EPA Article Highlights U.S. Communities That Are Setting Working Examples in Renewable Energy Generation

EPA Article Highlights U.S. Communities That Are Setting Working Examples in Renewable Energy Generation

From using solar and wind energy, to pursuing carbon footprint reduction goals, several communities throughout the U.S. are implementing measures to operate more sustainably.

From communities to countries, an increasing number of stakeholders are taking note of the benefits of renewable energy. In the process of adopting more technologies that enable sustainability, industry growth will provide improved outcomes at increasingly lower cost to end-users.

EPA Green Power Communities both large and small are proving they can have a big impact by using green power. For instance in Evanston, Illinois, the residents and businesses and the local government collectively use more than 228 million kilowatt-hours of green power annually, making up more than 30 percent of Evanston’s total electricity usage. The local government runs on 100 percent green power and generates power from the Evanston Water Treatment Facility’s rooftop solar energy system. Washington, D.C., is the largest EPA Green Power Community in terms of total green power usage, with more than one billion kilowatt-hours of green power being used by District residents, businesses, institutions and government entities. Collectively, green power now supplies more than 12 percent of total electricity use in the District.”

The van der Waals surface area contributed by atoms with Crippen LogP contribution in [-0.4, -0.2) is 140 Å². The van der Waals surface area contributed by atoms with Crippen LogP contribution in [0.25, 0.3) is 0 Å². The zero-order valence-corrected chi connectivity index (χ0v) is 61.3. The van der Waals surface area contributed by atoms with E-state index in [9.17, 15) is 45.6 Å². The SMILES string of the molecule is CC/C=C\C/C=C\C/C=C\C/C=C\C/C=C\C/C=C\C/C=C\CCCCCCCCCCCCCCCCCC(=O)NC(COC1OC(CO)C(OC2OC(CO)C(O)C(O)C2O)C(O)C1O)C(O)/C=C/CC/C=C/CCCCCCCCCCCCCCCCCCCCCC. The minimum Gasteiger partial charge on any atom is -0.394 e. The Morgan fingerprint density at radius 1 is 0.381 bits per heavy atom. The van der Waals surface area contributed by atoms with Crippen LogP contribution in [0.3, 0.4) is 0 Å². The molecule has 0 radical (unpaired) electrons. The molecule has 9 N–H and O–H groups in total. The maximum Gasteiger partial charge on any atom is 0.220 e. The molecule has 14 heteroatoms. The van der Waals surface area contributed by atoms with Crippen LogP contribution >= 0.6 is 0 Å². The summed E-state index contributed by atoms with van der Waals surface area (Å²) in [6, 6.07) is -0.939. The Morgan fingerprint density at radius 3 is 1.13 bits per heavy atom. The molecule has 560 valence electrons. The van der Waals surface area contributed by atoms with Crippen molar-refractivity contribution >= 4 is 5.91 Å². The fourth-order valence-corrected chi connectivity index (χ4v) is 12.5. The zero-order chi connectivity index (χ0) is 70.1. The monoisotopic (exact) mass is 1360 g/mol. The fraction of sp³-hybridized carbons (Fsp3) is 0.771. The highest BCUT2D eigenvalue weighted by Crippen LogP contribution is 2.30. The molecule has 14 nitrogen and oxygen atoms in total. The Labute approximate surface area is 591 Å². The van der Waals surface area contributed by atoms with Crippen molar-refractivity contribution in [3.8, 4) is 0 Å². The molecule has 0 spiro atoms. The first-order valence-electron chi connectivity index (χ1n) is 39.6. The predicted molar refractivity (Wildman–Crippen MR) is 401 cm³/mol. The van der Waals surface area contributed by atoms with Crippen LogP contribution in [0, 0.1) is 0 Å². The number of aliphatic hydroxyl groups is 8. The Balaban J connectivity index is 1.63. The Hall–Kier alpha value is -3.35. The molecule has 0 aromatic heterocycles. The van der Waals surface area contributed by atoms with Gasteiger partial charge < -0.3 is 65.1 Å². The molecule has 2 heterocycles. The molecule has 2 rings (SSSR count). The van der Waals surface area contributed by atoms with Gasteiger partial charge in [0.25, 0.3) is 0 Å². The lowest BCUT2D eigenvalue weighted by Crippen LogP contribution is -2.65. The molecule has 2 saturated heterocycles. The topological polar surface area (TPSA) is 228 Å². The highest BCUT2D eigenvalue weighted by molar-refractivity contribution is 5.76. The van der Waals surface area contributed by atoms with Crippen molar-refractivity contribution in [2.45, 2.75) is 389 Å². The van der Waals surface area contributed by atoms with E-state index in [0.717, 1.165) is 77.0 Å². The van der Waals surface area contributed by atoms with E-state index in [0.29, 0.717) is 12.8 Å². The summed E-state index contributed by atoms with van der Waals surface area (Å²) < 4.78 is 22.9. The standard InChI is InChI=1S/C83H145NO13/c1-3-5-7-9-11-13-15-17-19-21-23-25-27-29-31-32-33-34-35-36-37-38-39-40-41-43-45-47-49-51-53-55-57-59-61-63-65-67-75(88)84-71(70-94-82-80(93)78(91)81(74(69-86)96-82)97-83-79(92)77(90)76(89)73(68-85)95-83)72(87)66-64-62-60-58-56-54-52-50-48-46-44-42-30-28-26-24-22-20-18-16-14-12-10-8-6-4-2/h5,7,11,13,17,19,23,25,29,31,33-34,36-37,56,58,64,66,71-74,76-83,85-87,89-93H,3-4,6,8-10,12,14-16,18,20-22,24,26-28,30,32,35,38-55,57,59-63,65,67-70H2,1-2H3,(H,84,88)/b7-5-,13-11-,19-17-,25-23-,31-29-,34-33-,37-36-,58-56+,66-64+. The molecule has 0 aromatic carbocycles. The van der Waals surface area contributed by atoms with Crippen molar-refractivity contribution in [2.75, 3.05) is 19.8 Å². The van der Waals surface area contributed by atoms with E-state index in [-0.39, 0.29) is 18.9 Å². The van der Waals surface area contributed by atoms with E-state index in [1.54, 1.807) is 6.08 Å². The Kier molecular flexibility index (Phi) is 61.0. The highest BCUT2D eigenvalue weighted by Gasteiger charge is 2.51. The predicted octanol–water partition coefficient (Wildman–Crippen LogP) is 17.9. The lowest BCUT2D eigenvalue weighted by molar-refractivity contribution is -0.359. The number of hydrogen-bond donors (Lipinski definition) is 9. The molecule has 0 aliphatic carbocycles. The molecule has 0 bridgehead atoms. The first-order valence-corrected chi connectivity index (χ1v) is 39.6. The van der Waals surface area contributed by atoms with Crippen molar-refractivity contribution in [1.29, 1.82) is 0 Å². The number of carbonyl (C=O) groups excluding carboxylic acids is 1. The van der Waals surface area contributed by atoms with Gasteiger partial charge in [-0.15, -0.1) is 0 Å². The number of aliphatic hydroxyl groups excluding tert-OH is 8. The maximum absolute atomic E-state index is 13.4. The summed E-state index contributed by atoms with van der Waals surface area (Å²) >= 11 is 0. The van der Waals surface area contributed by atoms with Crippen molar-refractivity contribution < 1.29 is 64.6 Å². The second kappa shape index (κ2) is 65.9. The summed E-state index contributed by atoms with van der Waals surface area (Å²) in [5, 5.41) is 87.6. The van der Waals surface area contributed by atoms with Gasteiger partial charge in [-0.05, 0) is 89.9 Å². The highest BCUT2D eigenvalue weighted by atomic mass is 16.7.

Energy generation, however, is just one of many components that drive sustainable communities. Whether it concerns healthy living or an improved bottom line for businesses, factors like waste management, sustainable agriculture, and water treatment become elements of working models. After all, problems of pollution, wasted resources, and resource scarcity go beyond energy generation. Yet they still impact whether communities can be sustainable or not.

Team Gemini approaches projects with efforts to tie as many sustainability components together as efficiently and economically-viable as possible. This is to maximize operational savings and resource generation, but also to make the model work for the long term. Operational and maintenance costs are directly impacted by how a sustainability project is designed, and resource generation contributes to how soon it becomes profitable. A project that involves only solar PV panels or wind farms may constitute a more simple operational and economic design, but when it comes to more complex solutions for things like anaerobic digestion and waste recovery, all manner of details need to be considered, from the feedstock recipe, water quality and treatment, existing infrastructure, and outputs like electricity, heat, compost, fertilizer, and other resources.

Ultimately, the right solution implements a balance between cost effectiveness, value generation, and implementing the proper set of technologies that won’t short-change the returns on investment for the Triple Bottom Line.

To learn more about Team Gemini’s diverse technology solutions, visit http://teamgemini.us/technologies/.

For the original article on the EPA blog, you can check out http://blog.epa.gov/blog/2015/04/communities-are-leading-the-way-on-renewable-energy/.